Nash this time

Nash this timeWhen news broke about Steve Nash getting the job at Brooklyn as the new head coach for the Nets, I’m sure that the first thing that came to mind for many basketball fans was the challenge posed by the fragile dynamics of a rookie head coach working with superstars and their egos.

It is always a good idea, on paper, to have talented individuals come together and expect them to achieve great things. However, while skills allow you to show people how good you can be, it is your personality that defines how good you can be around others who are just as talented, and if such endeavor promises success or if it is doomed to fail from the start.

Basketball fans were hoping they’ll get to have a good look at how Irving’s ball-heavy style of iso backcourt play meshes with Durant’s position as a primary go-to player in a set half-court offense. And yet, it remains to be seen if Irving and Durant are a good fit in Brooklyn as individual players and as a two-punch combo, owing to their lengthy stay at the sidelines because of injury.

And now, things become more complicated with Nash joining the fray: three Alpha males, three different basketball styles, three different personalities.

As a basketball player, Nash has cemented his stature playing his brand of basketball. He led the Phoenix Suns to multiple playoff appearances with his run-and-gun up-tempo style of basketball that didn’t only look good but also did a lot of good for Phoenix, making the Suns a real contender. Nash excelled and became the league’s Most Valuable Player because he has a high basketball IQ, judging from how he reads the court and how he decides between taking a shot and making a pass. He loves to spread the floor and his excellent court vision allows him to see and make plays for open teammates, which makes him a joy to watch (and most certainly, a joy to play with - after all, we can argue that many former teammates were able to elevate their game and status in the NBA because Nash allowed them to shine).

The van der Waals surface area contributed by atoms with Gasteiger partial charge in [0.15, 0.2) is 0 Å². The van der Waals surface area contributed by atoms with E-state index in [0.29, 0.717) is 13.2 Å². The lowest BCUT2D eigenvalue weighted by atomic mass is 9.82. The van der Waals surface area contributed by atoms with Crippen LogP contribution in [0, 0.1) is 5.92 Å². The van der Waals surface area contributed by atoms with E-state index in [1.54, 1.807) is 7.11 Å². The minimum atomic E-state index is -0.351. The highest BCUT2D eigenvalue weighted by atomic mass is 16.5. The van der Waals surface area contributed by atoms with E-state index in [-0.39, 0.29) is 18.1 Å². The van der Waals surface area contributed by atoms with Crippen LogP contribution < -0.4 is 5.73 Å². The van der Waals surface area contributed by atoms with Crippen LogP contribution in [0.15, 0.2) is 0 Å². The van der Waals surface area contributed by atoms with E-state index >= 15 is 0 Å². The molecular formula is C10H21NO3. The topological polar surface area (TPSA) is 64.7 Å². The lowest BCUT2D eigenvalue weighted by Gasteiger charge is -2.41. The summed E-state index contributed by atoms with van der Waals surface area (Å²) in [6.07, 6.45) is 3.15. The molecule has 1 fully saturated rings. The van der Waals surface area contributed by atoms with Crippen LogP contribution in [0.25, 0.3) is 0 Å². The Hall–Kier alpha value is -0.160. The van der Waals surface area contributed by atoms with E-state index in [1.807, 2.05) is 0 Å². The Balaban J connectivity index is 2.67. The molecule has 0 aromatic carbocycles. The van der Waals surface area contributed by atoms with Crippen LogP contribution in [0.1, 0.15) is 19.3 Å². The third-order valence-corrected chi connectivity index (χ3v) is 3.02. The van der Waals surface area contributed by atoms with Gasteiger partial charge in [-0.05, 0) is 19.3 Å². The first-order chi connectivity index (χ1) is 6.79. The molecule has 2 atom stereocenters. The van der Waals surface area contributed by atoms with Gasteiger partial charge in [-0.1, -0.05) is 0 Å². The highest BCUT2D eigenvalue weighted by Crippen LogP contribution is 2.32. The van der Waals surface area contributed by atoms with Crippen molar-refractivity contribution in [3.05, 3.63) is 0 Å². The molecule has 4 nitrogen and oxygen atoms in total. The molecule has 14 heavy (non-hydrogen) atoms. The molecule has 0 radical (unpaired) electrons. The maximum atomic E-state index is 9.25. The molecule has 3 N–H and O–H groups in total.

Whether or not he plans on implementing the same offensive approach now that he is no longer the starting guard, but the head coach remains to be seen. Fans are excited to find out, that is for sure.

But it shouldn’t surprise anyone if the Brooklyn Nets under Nash plays basketball using a different blueprint. After all, it is not uncommon for a player-turned-coach to utilize a different approach. Style of play is always dictated by the personnel available to the team and it is the job of the head coach to play to their strengths and not force a team to adopt a style not suitable to how the team is built. It is interesting to see what Nash will change and what part of Brooklyn basketball Nash opts to keep and build on, and how the Nets’ very young and very talented supporting unit will take part in the process of improving the quality of Brooklyn basketball, which in itself and its current form is already promising. 

But overall, I think few will nitpick this part of Nash’s rookie season as a head coach since everyone will give him at least one full season to adjust, adapt, and establish the identity of the team with him calling the shots.

Instead, people (I think) will focus more on how all three Alpha males will be able to work together. They will make a case early on as to why this partnership merits great expectations or portends to a series of unfortunate events, as soon as proof is made available via game stats, locker room chatter, and insider gossip.

I like Nash. I wish him success in his coaching career. But the truth is his success as a coach depends on a lot of moving parts—how Irving and Durant will play under his system, how the players who are set to lose their playing time (once Irving and Durant return) respond to playing limited minutes, how Brooklyn trades during the free agency, and how the battle lines in the East is reformed once free agency concludes and whether big names stayed put or transferred to a new team.

By all accounts, this is a challenging journey for Nash and it will begin soon. If there is anything Nash has proven in the NBA, it is his grit and willingness to grind it out.

Topics: ​​​​Steve Nash , Most Valuable Player , Brooklyn Nets , NBA
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